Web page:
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TV Legends: Peter Brough and Archie Andrews



Enormously successful comedy duo Peter Brough and Archie Andrews had been entertaining radio listeners for over a decade when they made the jump to telly. Brough and Andrews were a comedy team with a difference, a difference they shared with their American radio counterparts Edger Bergen and Charlie McCarthy. That’s right; Archie was a ventriloquist’s dummy, and the star of the show. (It’s nice to see American audiences weren’t the only ones to make an unlikely star out of a radio ventriloquist, I mean who pitched these ideas? a radio ventriloquist? who would have thought?)

Archie’s first TV exposure came while he was still hot on radio with 1956’s “Here’s Archie” on the BBC. It wasn’t until two years later when ITV premiered “Educating Archie” (named after the hugely successful radio show that would air steadily until 1960) that Archie came, literally, to life with special effects that were remarkable for their time. Audiences marveled as a fully articulated Archie moved about doing his naughty schoolboy shtick. Along with Brough and his wooden star the series featured the ever present Irene Handl and the soon to be legendary Dick Emery.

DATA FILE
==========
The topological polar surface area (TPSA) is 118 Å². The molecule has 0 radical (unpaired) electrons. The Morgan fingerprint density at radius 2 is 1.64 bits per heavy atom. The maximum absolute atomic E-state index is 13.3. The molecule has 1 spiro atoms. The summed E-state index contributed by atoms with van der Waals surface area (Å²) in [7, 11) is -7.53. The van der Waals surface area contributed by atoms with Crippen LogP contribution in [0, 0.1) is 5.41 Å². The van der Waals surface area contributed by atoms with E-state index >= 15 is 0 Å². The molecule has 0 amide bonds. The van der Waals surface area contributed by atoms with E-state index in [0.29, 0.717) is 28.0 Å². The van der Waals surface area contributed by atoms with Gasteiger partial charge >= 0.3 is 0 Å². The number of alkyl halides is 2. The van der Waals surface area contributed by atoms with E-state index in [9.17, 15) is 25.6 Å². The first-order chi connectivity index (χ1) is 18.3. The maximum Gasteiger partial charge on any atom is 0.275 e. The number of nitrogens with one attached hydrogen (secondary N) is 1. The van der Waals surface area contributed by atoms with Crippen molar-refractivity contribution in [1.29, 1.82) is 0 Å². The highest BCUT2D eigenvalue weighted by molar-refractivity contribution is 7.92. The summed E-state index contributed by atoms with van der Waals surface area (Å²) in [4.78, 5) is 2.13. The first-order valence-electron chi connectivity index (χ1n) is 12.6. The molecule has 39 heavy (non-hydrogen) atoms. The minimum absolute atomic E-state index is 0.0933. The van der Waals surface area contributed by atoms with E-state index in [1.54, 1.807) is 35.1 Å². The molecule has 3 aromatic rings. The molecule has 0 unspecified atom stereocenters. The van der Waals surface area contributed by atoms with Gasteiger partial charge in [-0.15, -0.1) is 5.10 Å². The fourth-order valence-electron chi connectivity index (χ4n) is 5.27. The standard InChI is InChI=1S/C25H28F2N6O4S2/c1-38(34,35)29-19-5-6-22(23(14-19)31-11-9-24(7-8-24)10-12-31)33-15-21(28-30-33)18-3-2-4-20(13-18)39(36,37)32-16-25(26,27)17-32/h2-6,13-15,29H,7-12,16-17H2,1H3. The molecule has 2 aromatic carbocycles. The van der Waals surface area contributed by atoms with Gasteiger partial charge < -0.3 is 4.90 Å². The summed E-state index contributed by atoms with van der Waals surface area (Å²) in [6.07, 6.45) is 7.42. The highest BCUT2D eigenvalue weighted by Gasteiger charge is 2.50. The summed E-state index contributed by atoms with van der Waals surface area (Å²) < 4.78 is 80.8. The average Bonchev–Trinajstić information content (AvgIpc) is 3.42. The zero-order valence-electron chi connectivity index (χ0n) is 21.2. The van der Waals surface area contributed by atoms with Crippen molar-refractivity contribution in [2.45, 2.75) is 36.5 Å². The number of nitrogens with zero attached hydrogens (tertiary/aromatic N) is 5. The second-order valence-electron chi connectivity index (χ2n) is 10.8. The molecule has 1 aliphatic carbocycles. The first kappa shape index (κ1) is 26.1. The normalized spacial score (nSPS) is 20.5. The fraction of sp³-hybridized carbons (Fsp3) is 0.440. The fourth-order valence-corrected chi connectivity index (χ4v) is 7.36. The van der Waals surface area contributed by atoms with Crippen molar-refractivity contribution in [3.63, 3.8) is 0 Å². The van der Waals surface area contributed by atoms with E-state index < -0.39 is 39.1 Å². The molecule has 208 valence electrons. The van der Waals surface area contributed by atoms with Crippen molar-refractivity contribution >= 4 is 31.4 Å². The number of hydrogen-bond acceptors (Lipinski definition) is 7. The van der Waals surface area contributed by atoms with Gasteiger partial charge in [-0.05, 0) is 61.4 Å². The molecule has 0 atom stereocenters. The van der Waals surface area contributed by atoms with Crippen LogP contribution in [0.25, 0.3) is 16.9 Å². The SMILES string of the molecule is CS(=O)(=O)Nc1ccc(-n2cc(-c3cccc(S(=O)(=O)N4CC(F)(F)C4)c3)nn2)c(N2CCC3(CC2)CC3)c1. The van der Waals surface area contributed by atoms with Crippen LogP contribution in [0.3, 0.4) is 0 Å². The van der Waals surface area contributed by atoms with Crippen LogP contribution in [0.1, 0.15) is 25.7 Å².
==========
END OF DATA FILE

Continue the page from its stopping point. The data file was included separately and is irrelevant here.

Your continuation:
Educating Archie’s television success was short lived though, not because of viewer apathy but because of a bizarre and tragic twist of fate when Brough’s father passed away and Peter decided to leave show business to take over the family textile business. Thus came to an end the career of Archie Andrews, England’s greatest wooden performer.